Sure, we went to some regional soccer tournaments, visited Disney World, and set off on a cruise in the Bahamas—all of which I loved. But, that was about the extent of it.
Still, I was always curious about travel. So, as soon as I was able to start exploring the world, I did. From Europe to Asia, and beyond, finding ways to combine my love of global adventure with building a career became my main priority.
My travels have helped give me skills I might have struggled to learn any other way. Running a disaster relief program in Nepal and a conversation-based tourism destination in Laos taught me how to do a lot with a little, solve problems I’ve never encountered before, and become scrappy. It was really the only way to survive and succeed through those experiences.
When I look back now, I can see that my travels have taught me that leaning into the unknown with empathy and openness often leads to rich experiences and valuable lessons. And that knowledge, as well as my love of foreign places, have now become an integral part of who I am.
My travels have helped give me skills I might have struggled to learn any other way.
Let me explain how I got here.
I grew up in a family of Italian immigrants living in a small, Portuguese-dominated town in Ludlow, Massachusetts. Walking through the streets, I was surrounded by the markings of another world—an almost-always active soccer stadium, the smells of fresh Portuguese bifanas in the air, and fish restaurants everywhere. As a kid, this was all pretty normal. It was only after I left that I began to understand the impact that environment, and my family’s immigrant mentality, had on me. Both tuned me into a way of being in the world that included an inherent openness to possibility, an optimistic outlook, and an eagerness to explore different cultures, communities, and places around the world.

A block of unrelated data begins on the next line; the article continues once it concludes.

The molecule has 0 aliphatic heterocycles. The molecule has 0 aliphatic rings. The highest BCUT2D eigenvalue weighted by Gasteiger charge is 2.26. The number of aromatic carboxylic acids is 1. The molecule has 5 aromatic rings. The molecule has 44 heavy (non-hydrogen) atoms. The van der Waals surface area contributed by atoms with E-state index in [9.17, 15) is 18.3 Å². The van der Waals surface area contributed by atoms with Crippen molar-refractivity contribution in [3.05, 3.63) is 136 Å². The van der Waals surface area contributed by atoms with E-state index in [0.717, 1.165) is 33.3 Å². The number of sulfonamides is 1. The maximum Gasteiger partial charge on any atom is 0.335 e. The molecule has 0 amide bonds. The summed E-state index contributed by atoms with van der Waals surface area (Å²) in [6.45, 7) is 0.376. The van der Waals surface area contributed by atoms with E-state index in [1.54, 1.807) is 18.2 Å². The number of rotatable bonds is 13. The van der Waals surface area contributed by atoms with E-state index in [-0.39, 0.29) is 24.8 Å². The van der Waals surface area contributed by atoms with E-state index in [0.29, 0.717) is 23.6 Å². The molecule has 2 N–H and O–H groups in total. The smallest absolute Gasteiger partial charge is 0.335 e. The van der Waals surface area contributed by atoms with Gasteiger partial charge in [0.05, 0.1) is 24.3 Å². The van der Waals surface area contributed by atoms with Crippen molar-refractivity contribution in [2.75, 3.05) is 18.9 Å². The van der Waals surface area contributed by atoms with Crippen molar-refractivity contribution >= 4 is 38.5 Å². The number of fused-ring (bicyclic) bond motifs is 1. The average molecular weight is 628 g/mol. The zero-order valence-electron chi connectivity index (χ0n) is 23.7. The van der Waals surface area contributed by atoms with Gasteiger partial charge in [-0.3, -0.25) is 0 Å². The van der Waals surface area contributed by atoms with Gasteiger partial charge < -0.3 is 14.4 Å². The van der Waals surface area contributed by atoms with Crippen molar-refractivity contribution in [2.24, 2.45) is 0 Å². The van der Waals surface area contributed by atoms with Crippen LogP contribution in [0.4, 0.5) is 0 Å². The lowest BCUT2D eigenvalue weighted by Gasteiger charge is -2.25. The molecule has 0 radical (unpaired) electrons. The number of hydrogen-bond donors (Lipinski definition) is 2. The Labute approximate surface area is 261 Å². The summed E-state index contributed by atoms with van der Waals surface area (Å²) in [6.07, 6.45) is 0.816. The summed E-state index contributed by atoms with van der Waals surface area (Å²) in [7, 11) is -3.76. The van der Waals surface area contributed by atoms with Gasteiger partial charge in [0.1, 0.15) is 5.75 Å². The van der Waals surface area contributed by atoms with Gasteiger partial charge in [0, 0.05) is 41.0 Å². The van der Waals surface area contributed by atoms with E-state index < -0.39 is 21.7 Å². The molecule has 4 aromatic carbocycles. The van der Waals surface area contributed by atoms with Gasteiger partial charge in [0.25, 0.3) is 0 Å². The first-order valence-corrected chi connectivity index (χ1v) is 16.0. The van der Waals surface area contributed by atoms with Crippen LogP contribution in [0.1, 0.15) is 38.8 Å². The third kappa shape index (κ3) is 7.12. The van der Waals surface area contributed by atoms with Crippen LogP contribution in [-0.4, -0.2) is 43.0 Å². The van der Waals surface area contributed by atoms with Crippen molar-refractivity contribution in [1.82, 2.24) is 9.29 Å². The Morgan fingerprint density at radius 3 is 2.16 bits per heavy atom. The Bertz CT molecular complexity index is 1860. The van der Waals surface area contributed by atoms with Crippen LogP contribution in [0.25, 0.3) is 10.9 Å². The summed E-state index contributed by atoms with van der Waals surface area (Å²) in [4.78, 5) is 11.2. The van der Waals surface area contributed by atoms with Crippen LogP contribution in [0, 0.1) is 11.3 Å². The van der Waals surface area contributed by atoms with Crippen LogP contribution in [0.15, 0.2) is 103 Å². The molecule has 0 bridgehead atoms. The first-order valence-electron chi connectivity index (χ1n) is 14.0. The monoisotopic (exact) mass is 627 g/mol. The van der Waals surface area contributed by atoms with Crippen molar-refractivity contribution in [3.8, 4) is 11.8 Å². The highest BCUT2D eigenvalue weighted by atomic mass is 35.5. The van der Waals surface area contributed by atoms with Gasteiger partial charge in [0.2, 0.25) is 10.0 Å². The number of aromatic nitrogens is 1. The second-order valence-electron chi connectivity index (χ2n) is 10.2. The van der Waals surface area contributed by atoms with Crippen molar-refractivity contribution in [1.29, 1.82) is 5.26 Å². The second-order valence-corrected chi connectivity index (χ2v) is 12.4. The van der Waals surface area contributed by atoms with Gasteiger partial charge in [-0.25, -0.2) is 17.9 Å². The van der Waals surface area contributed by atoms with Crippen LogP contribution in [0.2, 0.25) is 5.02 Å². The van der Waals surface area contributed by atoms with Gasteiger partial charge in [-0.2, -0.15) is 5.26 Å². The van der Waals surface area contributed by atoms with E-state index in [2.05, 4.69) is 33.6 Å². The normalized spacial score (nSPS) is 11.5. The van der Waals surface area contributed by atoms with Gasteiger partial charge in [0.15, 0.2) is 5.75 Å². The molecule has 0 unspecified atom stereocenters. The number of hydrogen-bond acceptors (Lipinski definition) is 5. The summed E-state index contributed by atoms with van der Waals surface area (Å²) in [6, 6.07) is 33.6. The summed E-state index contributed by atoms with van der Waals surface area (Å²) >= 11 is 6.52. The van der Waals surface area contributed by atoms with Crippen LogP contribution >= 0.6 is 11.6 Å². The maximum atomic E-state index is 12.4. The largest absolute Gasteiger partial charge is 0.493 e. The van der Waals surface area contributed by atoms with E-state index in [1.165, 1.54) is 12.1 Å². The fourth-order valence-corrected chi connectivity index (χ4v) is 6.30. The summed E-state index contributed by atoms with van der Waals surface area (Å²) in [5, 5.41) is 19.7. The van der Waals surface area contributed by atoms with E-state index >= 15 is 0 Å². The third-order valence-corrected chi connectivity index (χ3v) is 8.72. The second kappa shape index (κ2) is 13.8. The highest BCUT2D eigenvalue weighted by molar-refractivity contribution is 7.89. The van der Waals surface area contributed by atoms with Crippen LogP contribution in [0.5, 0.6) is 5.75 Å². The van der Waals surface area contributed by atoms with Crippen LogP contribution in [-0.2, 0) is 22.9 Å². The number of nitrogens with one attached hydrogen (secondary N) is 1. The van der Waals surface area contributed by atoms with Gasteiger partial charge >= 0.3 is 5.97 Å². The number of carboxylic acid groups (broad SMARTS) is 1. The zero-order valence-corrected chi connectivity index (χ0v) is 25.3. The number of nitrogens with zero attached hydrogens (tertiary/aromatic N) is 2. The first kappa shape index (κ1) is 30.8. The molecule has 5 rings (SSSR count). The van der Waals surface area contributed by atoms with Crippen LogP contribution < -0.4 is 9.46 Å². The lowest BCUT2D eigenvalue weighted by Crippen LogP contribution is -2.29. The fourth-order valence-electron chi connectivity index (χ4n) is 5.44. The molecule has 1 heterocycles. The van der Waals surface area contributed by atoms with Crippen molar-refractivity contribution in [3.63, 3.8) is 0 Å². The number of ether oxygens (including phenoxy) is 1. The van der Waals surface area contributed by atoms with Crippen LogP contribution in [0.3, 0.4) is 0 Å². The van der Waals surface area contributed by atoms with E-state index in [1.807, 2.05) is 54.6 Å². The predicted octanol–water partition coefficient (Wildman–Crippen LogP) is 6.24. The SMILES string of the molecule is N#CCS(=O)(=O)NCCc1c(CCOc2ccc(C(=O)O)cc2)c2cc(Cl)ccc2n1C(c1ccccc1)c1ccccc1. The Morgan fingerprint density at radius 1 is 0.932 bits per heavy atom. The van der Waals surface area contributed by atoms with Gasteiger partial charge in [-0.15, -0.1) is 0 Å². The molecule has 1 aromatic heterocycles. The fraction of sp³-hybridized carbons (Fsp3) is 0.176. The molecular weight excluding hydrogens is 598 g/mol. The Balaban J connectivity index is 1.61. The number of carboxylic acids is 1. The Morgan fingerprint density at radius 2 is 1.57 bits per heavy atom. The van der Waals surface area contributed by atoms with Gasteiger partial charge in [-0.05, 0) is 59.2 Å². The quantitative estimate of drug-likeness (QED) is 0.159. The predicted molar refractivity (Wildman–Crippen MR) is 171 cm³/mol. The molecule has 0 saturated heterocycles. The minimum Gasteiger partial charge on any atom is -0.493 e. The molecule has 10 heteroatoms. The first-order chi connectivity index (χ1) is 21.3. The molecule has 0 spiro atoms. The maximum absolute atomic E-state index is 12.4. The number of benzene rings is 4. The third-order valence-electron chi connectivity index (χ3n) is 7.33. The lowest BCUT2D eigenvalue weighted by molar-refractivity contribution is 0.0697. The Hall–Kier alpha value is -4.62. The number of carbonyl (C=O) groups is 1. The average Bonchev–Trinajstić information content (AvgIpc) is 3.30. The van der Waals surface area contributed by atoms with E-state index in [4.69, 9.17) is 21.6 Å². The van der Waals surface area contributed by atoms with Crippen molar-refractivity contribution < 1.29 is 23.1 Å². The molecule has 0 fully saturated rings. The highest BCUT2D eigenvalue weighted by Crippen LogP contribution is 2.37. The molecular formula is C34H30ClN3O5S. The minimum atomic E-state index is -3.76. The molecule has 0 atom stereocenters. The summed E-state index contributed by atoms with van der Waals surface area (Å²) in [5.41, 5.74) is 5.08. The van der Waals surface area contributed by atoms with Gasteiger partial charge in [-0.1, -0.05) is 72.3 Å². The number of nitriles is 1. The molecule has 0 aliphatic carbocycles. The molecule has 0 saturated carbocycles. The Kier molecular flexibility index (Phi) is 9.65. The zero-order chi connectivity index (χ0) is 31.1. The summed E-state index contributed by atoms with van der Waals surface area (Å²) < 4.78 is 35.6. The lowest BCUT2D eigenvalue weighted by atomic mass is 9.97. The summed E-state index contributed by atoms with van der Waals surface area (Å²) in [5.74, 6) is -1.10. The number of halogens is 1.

And then there was my Uncle Dave, a business executive who lived all over the world for work, who would regale us with stories from his adventures. One in particular really struck a chord. It took place when Uncle Dave was living in Japan. He had to get on a train and travel for three hours to attend a soccer game. Trouble was, he didn’t really know how to get there and didn’t have a good grasp of the language. So, he asked an elderly man he saw at the station for directions. The man offered to show my uncle the way, which he did by getting on the train to accompany him. But when they arrived, and my uncle got off the train, the man stayed on. “I just wanted to make sure you got here safely,” he told Uncle Dave. “Have a good time!”
So, this man rode a train six hours out of his way, just to make sure a complete stranger didn’t get lost? This level of generosity and kindness made me realize two important things: One, we should approach people around the world with more curiosity than fear. And, two, I would like to have human experiences with more of those people.